explained that § 455(b)(1) “entirely duplicated the grounds of recusal set forth in § 144” “and
placed the obligation to identify the existence of those grounds upon the judge himself, rather
than requiring recusal only in response to a party affidavit.” Liteky v. United States, 510 U.S.
540, 548 (1994). In Liteky, the Court reiterated its prior position that “judicial rulings alone
almost never constitute a valid basis for a bias or partiality motion.” Id. at 555 (citing Grinnell
Corp., 384 U.S. at 583. The Third Circuit has likewise found that “[a] litigant’s mere
dissatisfaction . . . does not form an adequate basis for recusal.” Reynolds v. Martinez, 351 F.
App’x 585, 586 (3d Cir. 2009) (citing Securacomm Consulting, Inc., 224 F.3d at 278). Instead,
in order “to show bias or partiality, a movant must show that a judge displays a deep-seated
favoritism or antagonism that would make fair judgment impossible.” Reynolds, 351 F. App’x
at 586 (citing Liteky, 510 U.S. at 555).
Rauso has not made the required showing under § 455(b)(1), because his grounds for
recusal are his disagreement with my prior rulings and his inaccurate assertion that I have relied
on grounds not raised by the defendants in ruling on their motion to dismiss. Rauso has not
shown that it would be impossible for me to render fair judgments in this case. Accordingly, his
motion for recusal pursuant to 28 U.S.C. § 455(b)(1) is denied.
C. Due Process
Rauso also seeks reassignment of this motion to another judge so that he may obtain a
judicial opinion including material findings of fact and conclusions of law “supporting the
contention” that my previously issued Orders of May 11, 2015 and August 10, 2015 “are void on
the grounds that they were issued in deprivation of [his] Fifth Amendment Constitutional right to
a fair tribunal” as to the “litigation of the issues” addressed in those Orders, and that I relied on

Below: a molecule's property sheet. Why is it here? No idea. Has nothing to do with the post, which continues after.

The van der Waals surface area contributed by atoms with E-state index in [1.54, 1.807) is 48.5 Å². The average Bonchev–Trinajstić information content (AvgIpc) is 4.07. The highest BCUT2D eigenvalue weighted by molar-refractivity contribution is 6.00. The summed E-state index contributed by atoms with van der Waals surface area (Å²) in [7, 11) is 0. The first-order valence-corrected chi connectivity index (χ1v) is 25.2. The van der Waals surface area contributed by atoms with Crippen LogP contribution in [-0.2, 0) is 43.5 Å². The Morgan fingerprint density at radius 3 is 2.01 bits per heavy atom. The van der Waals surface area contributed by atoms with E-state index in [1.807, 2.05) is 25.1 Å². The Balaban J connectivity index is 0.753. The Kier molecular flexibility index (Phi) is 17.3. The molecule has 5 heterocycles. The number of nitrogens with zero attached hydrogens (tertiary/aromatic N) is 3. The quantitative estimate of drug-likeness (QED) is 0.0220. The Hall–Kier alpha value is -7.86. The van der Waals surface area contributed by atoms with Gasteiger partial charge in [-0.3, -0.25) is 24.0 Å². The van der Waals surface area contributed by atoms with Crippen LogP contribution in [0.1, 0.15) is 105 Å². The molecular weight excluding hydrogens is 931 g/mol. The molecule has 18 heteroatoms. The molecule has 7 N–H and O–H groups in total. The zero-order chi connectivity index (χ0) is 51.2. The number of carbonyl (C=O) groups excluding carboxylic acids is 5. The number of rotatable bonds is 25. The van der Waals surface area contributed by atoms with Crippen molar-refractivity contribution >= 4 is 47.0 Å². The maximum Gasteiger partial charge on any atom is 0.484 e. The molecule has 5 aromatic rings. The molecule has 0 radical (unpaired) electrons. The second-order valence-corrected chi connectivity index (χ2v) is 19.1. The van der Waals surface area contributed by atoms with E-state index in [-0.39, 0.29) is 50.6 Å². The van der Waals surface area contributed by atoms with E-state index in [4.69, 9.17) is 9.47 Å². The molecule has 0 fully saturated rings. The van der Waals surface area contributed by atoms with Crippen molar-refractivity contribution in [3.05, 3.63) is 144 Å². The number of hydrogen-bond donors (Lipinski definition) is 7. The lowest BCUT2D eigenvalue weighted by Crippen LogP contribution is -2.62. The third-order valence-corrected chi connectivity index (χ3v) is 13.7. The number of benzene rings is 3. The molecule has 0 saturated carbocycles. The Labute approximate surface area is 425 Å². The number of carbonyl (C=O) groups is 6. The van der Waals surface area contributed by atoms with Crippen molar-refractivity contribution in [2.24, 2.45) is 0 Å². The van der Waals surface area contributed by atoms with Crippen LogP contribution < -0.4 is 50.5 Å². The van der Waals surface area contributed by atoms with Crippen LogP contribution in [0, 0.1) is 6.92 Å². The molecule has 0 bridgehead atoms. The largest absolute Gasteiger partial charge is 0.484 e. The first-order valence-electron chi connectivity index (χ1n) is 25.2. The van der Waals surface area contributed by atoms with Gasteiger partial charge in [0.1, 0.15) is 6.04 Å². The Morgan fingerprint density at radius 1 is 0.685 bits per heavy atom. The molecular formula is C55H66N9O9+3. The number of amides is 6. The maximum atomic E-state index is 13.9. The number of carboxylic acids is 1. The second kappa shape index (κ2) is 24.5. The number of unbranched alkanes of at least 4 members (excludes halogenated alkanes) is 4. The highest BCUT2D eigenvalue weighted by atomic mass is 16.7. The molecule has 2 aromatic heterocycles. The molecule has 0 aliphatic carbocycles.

facts and documents outside the pleadings in deciding the defendants’ motion to dismiss. 8
This request for relief is substantially similar to Rauso’s requests to have another judge
adjudicate his recusal motion, which is based on his disagreement with my prior rulings in this
case. This request is denied for the same reasons discussed above in connection with the
requests for recusal pursuant to § 144, § 455(a), and § 455(b)(1).
In addition, Rauso has already appealed my prior rulings to the Third Circuit, which
dismissed the appeal of my decision concerning the motion to dismiss as untimely and affirmed
my decision denying Rauso’s motion for reconsideration of that decision. He may not now seek
what would effectively be an appeal of my decision at the district court level.
Accordingly, this aspect of Rauso’s motion is denied.
D. Miscellaneous Relief Sought
Rauso also seeks to have this case removed from civil suspense, to have another judge
render an adjudication on the merits of all his claims and relief requested, and to receive a
disposition on his requests for leave to file a second amended complaint. Rauso has not shown
that the reasons for placing this case in civil suspense no longer apply, and therefore that request
As noted in the Memorandum Opinion adjudicating the defendants’ motion to dismiss
the amended complaint, both parties requested that I take judicial notice of facts located in
documents related to the state court proceedings. See Rauso v. Fein, No. Civ.A. 13-693, 2015
WL 2217411, at *3 (E.D. Pa. May 12, 2015).
is denied. His request to have another judge adjudicate the merits of his claims is denied for the
same reasons stated above. I do not address his requests related to a second amended complaint
in light of the defendants’ pending motions to dismiss the second amended complaint.
For the foregoing reasons, Rauso’s motion is denied in its entirety.
An appropriate Order follows.